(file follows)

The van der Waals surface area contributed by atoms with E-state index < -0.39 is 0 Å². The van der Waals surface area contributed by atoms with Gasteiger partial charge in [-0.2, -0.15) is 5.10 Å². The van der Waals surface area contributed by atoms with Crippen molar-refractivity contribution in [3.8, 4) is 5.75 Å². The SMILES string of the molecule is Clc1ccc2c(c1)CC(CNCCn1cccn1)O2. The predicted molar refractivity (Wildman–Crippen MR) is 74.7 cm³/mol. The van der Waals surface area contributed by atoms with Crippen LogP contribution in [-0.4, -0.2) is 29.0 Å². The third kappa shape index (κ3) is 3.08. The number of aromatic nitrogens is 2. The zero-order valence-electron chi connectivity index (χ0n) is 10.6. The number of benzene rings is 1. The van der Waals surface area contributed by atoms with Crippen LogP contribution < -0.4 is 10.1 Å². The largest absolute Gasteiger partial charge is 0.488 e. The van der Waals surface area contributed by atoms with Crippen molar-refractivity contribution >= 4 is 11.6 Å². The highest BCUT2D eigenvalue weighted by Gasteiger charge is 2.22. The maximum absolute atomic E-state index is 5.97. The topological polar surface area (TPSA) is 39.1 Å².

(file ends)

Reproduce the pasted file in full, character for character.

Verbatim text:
The van der Waals surface area contributed by atoms with E-state index < -0.39 is 0 Å². The van der Waals surface area contributed by atoms with Gasteiger partial charge in [-0.2, -0.15) is 5.10 Å². The van der Waals surface area contributed by atoms with Crippen molar-refractivity contribution in [3.8, 4) is 5.75 Å². The SMILES string of the molecule is Clc1ccc2c(c1)CC(CNCCn1cccn1)O2. The predicted molar refractivity (Wildman–Crippen MR) is 74.7 cm³/mol. The van der Waals surface area contributed by atoms with Crippen LogP contribution in [-0.4, -0.2) is 29.0 Å². The third kappa shape index (κ3) is 3.08. The number of aromatic nitrogens is 2. The zero-order valence-electron chi connectivity index (χ0n) is 10.6. The number of benzene rings is 1. The van der Waals surface area contributed by atoms with Crippen LogP contribution < -0.4 is 10.1 Å². The largest absolute Gasteiger partial charge is 0.488 e. The van der Waals surface area contributed by atoms with Crippen molar-refractivity contribution >= 4 is 11.6 Å². The highest BCUT2D eigenvalue weighted by Gasteiger charge is 2.22. The maximum absolute atomic E-state index is 5.97. The topological polar surface area (TPSA) is 39.1 Å².